Can you hug your dog? Yes, but …

The next time you want to hug a dog, consider this: You could be making the pooch miserable, an expe
A young girl hugs a dog in New York, Feb. 15, 2010.
A young girl hugs a dog in New York, Feb. 15, 2010.

The next time you want to hug a dog, consider this: You could be making the pooch miserable, an expert says.

To the average dog lover, the animals’ floppy ears and pudgy paws are simply cute. But there is actual science behind the design: They are cursorial animals, which means that they have adapted to run as their first line of defense, said Stanley Coren, a psychology professor emeritus at the University of British Columbia and a dog-training expert.

So when a human, however well-meaning or needy, moves in for a full-body embrace, it immobilizes the dog and increases the animal’s stress level, he wrote in a Psychology Today blog post this month.

Coren’s recommendation? “Save your hugs for your two-footed family members and lovers. It is clearly better from the dog’s point of view if you express your fondness for your pet with a pat, a kind word and maybe a treat.”

The post is not, of course, a peer-reviewed scientific study, but only his expert observation. But his advice ricocheted across social media, with dog lovers howling their reaction on Twitter.

Coren looked at 250 images on Google and Flickr that show people hugging dogs. About 81 percent of the photos showed dogs giving off at least one sign of discomfort, stress or anxiety, he said. The rest of the photographs showed dogs that appeared comfortable with their hugs or exhibiting neutral or ambiguous responses.

Since dogs and humans cannot talk to each other — not in the traditional way, at least — Coren offered pointers on the canine body language to look out for, gleaned from his own observations.

Bared teeth is one key signal of anxiety, Coren wrote. Turning its head away is worrisome, as is closing its eyes, at least partly. Dogs in distress will often show what is called a “half-moon eye” or “whale eye,” where the white portion of the eyes at the corner or the rim is visible, he said.

Other signals Coren noted were licking, yawning or raising a paw. Also, the dog might lower his ears or slick them back against the side of his head.

But other experts questioned Coren’s conclusions, including Corey Cohen, a companion animal behavior therapist at A New Leash on Life in Pennsylvania.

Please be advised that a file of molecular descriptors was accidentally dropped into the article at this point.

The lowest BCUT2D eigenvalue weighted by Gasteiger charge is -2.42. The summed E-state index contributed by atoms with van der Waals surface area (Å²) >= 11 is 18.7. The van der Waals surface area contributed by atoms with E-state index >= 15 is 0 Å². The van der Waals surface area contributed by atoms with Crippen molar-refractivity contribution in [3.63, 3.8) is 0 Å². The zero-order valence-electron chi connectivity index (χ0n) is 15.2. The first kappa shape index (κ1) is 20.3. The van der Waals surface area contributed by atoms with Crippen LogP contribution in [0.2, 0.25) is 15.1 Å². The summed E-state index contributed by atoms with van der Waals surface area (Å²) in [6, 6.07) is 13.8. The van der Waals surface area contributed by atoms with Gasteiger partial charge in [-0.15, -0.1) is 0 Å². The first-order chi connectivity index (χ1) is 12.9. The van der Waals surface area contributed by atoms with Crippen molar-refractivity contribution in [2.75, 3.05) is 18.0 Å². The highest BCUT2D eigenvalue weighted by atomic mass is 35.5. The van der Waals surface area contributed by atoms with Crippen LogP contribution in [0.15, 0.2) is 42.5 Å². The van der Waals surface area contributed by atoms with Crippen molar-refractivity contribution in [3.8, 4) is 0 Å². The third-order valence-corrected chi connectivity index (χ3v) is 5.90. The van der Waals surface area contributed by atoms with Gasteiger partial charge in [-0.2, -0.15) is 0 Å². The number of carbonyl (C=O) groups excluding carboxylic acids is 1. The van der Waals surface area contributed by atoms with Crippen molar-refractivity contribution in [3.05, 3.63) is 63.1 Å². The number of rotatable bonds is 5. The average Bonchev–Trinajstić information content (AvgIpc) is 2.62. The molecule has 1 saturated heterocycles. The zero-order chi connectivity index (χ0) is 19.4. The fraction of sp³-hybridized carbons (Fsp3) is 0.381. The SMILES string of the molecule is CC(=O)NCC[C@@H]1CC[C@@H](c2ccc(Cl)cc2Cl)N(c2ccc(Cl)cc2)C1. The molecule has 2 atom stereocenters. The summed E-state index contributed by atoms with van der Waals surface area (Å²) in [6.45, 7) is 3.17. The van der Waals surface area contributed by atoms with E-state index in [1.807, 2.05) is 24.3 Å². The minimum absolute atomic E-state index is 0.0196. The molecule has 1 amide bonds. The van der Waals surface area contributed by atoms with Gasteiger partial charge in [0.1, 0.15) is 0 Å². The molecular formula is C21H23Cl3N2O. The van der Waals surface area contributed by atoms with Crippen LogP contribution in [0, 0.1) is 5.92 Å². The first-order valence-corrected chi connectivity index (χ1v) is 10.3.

“My dogs love being hugged,” he said.

Cohen said he believed dogs might look anxious in the hugging photos because they didn’t like having their pictures taken, or because a person was trying to pose them or get their attention. But Cohen, who also does canine massages, said he thought dogs could be comfortable with a hug when there was familiarity and trust.

How does he know his dog loves to cuddle? He said he could feel tension being released in certain muscle areas of the animal: The breathing slowed down and the gaze softened. In some dogs, he said, the edges of their mouths tilt up, like a smile.

“I can definitely tell,” Cohen said. “Their facial expression changes: ‘Oh, give me more!’”

The trust bond also leads him to dismiss a common notion that people should not stare at dogs — that doing so is considered confrontational.

“The truth is, if you have a decent relationship with your dog, it releases oxytocin,” he said, referring to the so-called love hormone. “I don’t think there is any other creature on earth that will do this.”

Erica Lieberman, a dog trainer and behavior consultant with Pawsibilities Pets in New York City, said that in general, dogs should not be hugged, just to be on the safe side.

For example, people who adopt a rescue dog may not know the animal’s socialization history. It could have painful association, with, say, a child giving it crushing or unintentionally painful hugs.

Lieberman said dogs understand facial expressions and learn that hugging makes people happy. Therefore they may be putting up with something they do not really like.

“So I like the message,” she said, referring to the no-hugs credo. “I believe people should err on the side of caution.”

She said people should always look for “cutoff signals.” In addition to those Coren noted, Lieberman said dogs might “shake off” in displeasure after a hug, similar to what they do after a bath to rid themselves of excess water.

“If you don’t see any of that, there are plenty of dogs who not only don’t mind, but they get that it is what makes it a human’s companion,” she said.

Lieberman, who has also worked as a therapy dog evaluator, said another misconception is that it’s OK to extend your hands into a dog’s face as introduction.

“That is incorrect because you are getting into a dog’s face,” she said. “Keep your hands at your side and see if the dog approaches you. You have allowed it to be the dog’s decision.”

Lieberman said there are alternatives to hugs, like scratching or belly rubs. But for the dog-loving humans who can’t live without their canine cuddles, Lieberman said you could always try “counter-conditioning” until you are sure the dog is fine with it.

That is: Hug your dog briefly and then give it a treat. Repeat as needed.

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